To further explore both the feasibility and performance of statistical signal generation methods we suggest more rigorous analysis that compares a range of syndromic algorithms be undertaken, and that resulting candidate approaches be verified through prospective field testing. Given outbreaks are typically detected locally, analysis should be conducted at the sentinel site level and, where possible, evaluated against data from other systems.
While the geographic and population coverage of the SI-SSS has improved, most rural populations remain outside of the system’s reach, and hence detection of outbreaks in these settings is likely irregular and delayed. Given resource constraints, the ability to expand the number of sites that participate in the SI-SSS is limited and, therefore, concerted effort to reinvigorate a relatively easily scalable and cost-effective EBS strategy is encouraged. This would require revision and promotion of the currently under-utilised national notifiable disease list and associated reporting protocols; establishment of reliable reporting mechanisms; and linkage of EBS with current IBS analysis, signal verification and response procedures.
Syndromic surveillance, as a stand-alone strategy, has significant limitations including a heavy reliance on professional judgement [4,5,6, 45, 46]. We found domestic laboratory capacity to be insufficient to meet all public health needs, often requiring shipment of specimens to overseas laboratories for definitive testing, causing extended delays and rending resulting information of limited outbreak response decision-making value. A systems development approach to laboratory strengthening including strategies to build national and subnational capacity to test for priority pathogens through expanded use of RDTs and mobile molecular testing equipment (such as mobile polymerase chain reaction (PCR) or geneXpert systems); laboratory twinning; and upskilling surveillance, clinical and laboratory staff on infectious diseases will help address these limitations in SI. Development partners play a central role in supporting these actions.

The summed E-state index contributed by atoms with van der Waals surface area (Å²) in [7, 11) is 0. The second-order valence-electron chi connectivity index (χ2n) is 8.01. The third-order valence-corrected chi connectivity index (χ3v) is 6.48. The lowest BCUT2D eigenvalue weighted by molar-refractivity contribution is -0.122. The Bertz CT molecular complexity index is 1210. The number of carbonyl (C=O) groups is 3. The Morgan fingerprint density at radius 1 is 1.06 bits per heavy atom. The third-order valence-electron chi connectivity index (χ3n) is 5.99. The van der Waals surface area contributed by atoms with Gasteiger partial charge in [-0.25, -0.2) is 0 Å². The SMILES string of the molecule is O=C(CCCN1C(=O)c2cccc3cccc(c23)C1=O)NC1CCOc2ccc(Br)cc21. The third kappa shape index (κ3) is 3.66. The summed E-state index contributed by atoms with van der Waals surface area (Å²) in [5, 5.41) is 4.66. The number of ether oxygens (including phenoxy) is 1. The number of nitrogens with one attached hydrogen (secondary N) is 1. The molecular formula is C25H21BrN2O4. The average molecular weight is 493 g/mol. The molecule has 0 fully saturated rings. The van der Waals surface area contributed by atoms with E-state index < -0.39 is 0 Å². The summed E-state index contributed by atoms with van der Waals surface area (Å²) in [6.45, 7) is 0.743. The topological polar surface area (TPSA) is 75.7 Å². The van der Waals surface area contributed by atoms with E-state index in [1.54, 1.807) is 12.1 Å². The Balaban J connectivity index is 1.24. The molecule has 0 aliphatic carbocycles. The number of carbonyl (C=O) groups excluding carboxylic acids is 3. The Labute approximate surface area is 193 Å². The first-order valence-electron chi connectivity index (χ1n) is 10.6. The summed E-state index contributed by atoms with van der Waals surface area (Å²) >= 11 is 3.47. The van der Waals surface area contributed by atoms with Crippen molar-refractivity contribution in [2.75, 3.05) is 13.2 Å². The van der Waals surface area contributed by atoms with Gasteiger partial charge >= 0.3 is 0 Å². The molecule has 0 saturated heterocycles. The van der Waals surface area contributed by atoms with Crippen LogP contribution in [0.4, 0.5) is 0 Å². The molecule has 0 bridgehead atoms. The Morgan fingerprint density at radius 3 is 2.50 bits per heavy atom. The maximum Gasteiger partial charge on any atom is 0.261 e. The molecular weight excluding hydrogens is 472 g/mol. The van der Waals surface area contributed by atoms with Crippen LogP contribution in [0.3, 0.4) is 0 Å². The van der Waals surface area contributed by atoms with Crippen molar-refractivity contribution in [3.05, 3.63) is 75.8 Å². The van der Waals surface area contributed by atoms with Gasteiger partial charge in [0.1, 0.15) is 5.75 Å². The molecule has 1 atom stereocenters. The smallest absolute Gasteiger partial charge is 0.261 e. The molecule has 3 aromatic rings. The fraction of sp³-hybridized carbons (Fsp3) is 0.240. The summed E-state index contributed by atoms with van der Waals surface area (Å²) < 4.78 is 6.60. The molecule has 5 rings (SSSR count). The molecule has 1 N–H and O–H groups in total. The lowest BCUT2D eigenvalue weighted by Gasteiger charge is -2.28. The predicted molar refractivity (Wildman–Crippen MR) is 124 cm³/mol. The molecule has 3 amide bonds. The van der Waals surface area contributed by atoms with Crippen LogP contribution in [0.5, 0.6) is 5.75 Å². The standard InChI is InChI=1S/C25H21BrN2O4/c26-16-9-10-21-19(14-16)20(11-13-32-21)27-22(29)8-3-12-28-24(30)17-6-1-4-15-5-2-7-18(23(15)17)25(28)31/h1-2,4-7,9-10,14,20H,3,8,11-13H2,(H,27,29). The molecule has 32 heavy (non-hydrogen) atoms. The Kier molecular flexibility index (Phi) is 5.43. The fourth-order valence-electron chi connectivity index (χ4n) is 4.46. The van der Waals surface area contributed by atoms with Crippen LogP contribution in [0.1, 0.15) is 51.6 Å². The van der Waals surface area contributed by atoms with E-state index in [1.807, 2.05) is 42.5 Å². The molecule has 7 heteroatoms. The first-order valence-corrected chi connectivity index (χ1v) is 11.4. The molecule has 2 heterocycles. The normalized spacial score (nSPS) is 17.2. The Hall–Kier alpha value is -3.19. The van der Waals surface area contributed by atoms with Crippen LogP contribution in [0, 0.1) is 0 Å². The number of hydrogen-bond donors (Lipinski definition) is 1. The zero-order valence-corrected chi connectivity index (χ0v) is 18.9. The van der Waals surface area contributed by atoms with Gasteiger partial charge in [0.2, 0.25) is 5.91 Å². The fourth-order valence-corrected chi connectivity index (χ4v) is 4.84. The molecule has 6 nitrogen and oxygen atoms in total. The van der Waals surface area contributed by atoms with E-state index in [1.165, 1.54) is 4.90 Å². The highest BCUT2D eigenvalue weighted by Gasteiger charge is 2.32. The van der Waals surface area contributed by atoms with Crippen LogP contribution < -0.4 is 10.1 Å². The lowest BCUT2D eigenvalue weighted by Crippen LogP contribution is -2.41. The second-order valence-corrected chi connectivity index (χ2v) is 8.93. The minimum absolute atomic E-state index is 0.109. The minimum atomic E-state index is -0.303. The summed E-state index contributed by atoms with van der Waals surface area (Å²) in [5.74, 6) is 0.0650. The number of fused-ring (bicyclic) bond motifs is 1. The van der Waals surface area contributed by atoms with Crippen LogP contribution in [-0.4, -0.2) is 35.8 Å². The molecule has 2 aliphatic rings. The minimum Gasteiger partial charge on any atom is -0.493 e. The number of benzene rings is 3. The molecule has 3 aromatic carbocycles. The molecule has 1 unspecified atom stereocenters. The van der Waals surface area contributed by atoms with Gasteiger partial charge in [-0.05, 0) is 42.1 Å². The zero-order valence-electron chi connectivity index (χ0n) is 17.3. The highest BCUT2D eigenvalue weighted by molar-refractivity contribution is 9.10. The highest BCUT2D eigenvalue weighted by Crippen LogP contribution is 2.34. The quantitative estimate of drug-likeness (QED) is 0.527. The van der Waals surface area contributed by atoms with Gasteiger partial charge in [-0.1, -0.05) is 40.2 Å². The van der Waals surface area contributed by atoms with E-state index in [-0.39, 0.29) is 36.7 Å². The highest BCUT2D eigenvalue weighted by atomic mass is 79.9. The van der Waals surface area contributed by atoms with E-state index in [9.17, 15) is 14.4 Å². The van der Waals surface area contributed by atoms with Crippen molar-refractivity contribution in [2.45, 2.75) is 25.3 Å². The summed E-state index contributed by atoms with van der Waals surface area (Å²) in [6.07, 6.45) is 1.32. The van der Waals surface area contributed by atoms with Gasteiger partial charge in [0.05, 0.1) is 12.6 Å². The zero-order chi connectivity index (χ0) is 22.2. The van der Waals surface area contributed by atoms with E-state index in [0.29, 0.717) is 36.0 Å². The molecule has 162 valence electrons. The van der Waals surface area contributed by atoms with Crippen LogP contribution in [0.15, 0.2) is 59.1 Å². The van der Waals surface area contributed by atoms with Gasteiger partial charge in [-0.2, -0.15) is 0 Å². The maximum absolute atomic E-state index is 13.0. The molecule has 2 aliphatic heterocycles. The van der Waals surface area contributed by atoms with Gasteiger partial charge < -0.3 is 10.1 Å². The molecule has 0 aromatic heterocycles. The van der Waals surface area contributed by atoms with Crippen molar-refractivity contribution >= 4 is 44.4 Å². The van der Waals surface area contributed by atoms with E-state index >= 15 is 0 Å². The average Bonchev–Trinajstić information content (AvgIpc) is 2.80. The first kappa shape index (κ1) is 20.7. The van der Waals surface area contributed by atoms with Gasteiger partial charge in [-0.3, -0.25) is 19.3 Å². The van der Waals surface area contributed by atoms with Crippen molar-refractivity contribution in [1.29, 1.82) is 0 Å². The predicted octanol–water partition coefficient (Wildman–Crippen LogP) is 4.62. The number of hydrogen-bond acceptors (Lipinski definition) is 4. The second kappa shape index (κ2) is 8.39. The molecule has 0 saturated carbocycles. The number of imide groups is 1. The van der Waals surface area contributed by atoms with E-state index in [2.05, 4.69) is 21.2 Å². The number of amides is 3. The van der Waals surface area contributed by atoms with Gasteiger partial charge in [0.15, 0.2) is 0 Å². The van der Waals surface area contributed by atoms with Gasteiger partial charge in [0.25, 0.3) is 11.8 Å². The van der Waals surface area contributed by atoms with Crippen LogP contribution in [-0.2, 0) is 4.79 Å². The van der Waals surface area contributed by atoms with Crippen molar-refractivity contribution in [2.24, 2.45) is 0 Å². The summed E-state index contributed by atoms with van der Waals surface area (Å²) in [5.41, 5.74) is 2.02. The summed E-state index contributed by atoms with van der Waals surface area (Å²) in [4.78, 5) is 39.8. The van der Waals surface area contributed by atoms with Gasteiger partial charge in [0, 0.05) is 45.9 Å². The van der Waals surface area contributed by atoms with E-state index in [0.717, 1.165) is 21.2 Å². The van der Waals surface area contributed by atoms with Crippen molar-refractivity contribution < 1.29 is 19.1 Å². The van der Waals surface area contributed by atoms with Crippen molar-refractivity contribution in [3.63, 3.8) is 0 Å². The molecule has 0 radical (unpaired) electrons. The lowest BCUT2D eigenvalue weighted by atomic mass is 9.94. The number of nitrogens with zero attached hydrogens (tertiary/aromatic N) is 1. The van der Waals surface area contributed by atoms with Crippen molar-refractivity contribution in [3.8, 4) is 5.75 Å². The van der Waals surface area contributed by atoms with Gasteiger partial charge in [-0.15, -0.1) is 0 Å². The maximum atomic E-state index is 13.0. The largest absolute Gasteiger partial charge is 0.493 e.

The frequency at which data are collected and reported (and hence timeliness in which data can be analysed and used) is perhaps the aspect of the system’s design most amenable to improvement. The current protocol of weekly reporting of sites’ data was established in 2011 when the system was new, and principles of simplicity were paramount. Building on recent research that found SI nurses to understand the rationale for more frequent reporting and have a moderate-high willingness to comply with a more frequent reporting regime  modification to the frequency of reporting should be considered and trailed. Adoption of mobile technology that enables access to data collected as part of routine patient care (rather than collected solely for surveillance purposes) may be worth further investigation.
The small number of staff available to support SI-SSS is a critical factor limiting system advancement. Opportunities to capitalise on broader workforce investments (such as through in-country training, operational research and mentoring programs, or through participating in field epidemiology training programs) and achieve efficiency through integration of early warning surveillance with broader HIS initiatives should be explored.
To ensure health protection goals are met, it is imperative that measures to improve surveillance performance are balanced with efforts to strengthen response capacity, including addressing governance, human and other up-stream health system ‘roadblocks’. These will require outgoing investment preparedness planning and establishment of clearer event management arrangements that include designation of decision-making responsibilities. Further, establishing standard operating procedures for core surveillance and response activities; building the capacity of national and jurisdictional rapid response teams; and linking outbreak response structures with broader MHMS (and SIG) emergency management arrangements will enhnace the utility of the surveillance system.
The study observed that SI-SSS data collection currently sits outside the national HIS, and some data are being collected in duplicate. The recent introduction of the open-source cloud-based District Health Information System version 2 (https://www.dhis2.org/about/) electronic HIS in SI offers unique opportunities for early warning surveillance to be integrated with, contribute to and draw on existing health informatics.